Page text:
But as a matter of interest, is there a number cruncher among this site’s readers who could run the votes cast in our recent municipal election through the old exhaustive preferential system. It might be interesting to see if there would be any differences in whom we elected.
    Just an idea. I have no idea if this exercise is even possible.

  3. Re Steve Brown (Posted April 11, 2012 at 4:31 pm):
    I would like to nominate this comment by Steve as the rudest, most arrogant, pompous and ignorant of the current calendar year so far. It’s going to be an even more interesting four years than I had previously imagined.

  4. Steve @3 It is clear that you do not understand the voting system and the democratic principles on which it is based. Perhaps you should do some more research and if, having done that, you still think it undemocratic come back and tell us why.

  5. @3 In response to Hal Duell, there’s no technical reason why the votes cast in the recent council elections cannot be distributed using the former exhaustive preferential system; however, it would best be done using the computer program that the NT Electoral Commission used to determine previous election results (this would save an immense amount of time). It would be interesting to compare the results of the recent Alice town council election using the two systems of counting.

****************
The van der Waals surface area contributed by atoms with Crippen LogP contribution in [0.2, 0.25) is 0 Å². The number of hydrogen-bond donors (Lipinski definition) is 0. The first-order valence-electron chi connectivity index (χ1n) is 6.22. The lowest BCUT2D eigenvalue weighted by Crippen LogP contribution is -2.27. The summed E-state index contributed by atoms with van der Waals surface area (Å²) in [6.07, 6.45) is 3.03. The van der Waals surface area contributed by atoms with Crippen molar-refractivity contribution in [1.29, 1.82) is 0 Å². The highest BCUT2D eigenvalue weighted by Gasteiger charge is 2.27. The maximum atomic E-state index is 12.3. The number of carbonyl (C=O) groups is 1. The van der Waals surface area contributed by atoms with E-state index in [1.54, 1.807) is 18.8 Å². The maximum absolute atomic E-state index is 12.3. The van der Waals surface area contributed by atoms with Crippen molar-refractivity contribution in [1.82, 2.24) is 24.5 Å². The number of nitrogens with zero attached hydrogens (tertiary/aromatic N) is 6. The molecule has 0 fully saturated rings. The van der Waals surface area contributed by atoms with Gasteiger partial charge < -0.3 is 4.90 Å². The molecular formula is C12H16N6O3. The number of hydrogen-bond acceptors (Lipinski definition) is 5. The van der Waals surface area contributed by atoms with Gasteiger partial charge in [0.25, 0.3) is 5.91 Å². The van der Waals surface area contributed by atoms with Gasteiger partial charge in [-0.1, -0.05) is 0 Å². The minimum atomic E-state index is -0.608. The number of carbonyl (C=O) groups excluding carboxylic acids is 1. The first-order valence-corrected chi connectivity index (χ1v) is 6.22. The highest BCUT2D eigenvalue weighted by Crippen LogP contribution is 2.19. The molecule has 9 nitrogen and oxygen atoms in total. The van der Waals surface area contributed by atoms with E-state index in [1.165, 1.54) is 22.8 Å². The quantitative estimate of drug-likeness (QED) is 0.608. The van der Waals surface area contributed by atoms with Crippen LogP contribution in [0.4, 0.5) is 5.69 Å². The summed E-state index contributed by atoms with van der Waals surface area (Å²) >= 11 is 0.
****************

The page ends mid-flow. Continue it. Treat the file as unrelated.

I also remind readers I undertook this exercise with regard to the NT election results of 2005. On that occasion the ALP stormed to victory winning 19 seats out of 25; the CLP was crushed, winning only four seats, and independents took the remaining two. However, there was a major discrepancy when comparing the overall voting results as a percentage across the NT – Labor had won only 51.94 per cent of the total first preference votes, the CLP had attracted 35.73 per cent, and the independents 8.04 per cent (the remainder went to The Greens and others).
    I calculated what the make-up of the NT Legislative Assembly would look like under a proportional voting system, assuming there were five electorates each of five members, and utilizing the votes of the 2005 elections. The result came out with Labor winning 13 seats, the CLP took 11 seats, and there was one independent (see my article “Beating Berrimah Line at ballot box”, Alice Springs News, 12 June 2008).
    Astonishingly, my article preempted exactly the results that emerged in the 2008 NT elections just two months later – Labor with 13, CLP 11, and one independent – and that occurred with the current preferential voting system for single-member electorates.
    It will be interesting to see what surprises are in store for us in this year’s NT elections!